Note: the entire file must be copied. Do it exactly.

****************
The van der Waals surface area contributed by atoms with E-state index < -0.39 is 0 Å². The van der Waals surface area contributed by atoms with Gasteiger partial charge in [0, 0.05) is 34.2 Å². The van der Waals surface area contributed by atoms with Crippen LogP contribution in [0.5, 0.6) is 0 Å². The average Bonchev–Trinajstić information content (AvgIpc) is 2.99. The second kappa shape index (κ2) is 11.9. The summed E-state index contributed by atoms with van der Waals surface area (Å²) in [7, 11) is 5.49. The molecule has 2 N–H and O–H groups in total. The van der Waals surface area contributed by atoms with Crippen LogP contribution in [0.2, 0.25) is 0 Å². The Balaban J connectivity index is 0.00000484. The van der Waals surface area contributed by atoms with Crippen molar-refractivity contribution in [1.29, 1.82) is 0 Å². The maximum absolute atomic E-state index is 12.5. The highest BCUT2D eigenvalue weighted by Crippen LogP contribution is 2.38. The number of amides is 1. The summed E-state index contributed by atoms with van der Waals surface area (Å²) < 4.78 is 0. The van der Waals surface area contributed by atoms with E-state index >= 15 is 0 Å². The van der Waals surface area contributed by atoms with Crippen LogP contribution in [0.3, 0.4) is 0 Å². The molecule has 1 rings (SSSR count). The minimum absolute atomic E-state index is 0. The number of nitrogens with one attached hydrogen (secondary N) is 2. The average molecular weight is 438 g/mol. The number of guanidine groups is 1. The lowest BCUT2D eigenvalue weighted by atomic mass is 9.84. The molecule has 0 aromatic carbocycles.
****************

The van der Waals surface area contributed by atoms with E-state index < -0.39 is 0 Å². The van der Waals surface area contributed by atoms with Gasteiger partial charge in [0, 0.05) is 34.2 Å². The van der Waals surface area contributed by atoms with Crippen LogP contribution in [0.5, 0.6) is 0 Å². The average Bonchev–Trinajstić information content (AvgIpc) is 2.99. The second kappa shape index (κ2) is 11.9. The summed E-state index contributed by atoms with van der Waals surface area (Å²) in [7, 11) is 5.49. The molecule has 2 N–H and O–H groups in total. The van der Waals surface area contributed by atoms with Crippen LogP contribution in [0.2, 0.25) is 0 Å². The Balaban J connectivity index is 0.00000484. The van der Waals surface area contributed by atoms with Crippen molar-refractivity contribution in [1.29, 1.82) is 0 Å². The maximum absolute atomic E-state index is 12.5. The highest BCUT2D eigenvalue weighted by Crippen LogP contribution is 2.38. The number of amides is 1. The summed E-state index contributed by atoms with van der Waals surface area (Å²) < 4.78 is 0. The van der Waals surface area contributed by atoms with E-state index >= 15 is 0 Å². The van der Waals surface area contributed by atoms with Crippen LogP contribution in [0.3, 0.4) is 0 Å². The molecule has 1 rings (SSSR count). The minimum absolute atomic E-state index is 0. The number of nitrogens with one attached hydrogen (secondary N) is 2. The average molecular weight is 438 g/mol. The number of guanidine groups is 1. The lowest BCUT2D eigenvalue weighted by atomic mass is 9.84. The molecule has 0 aromatic carbocycles.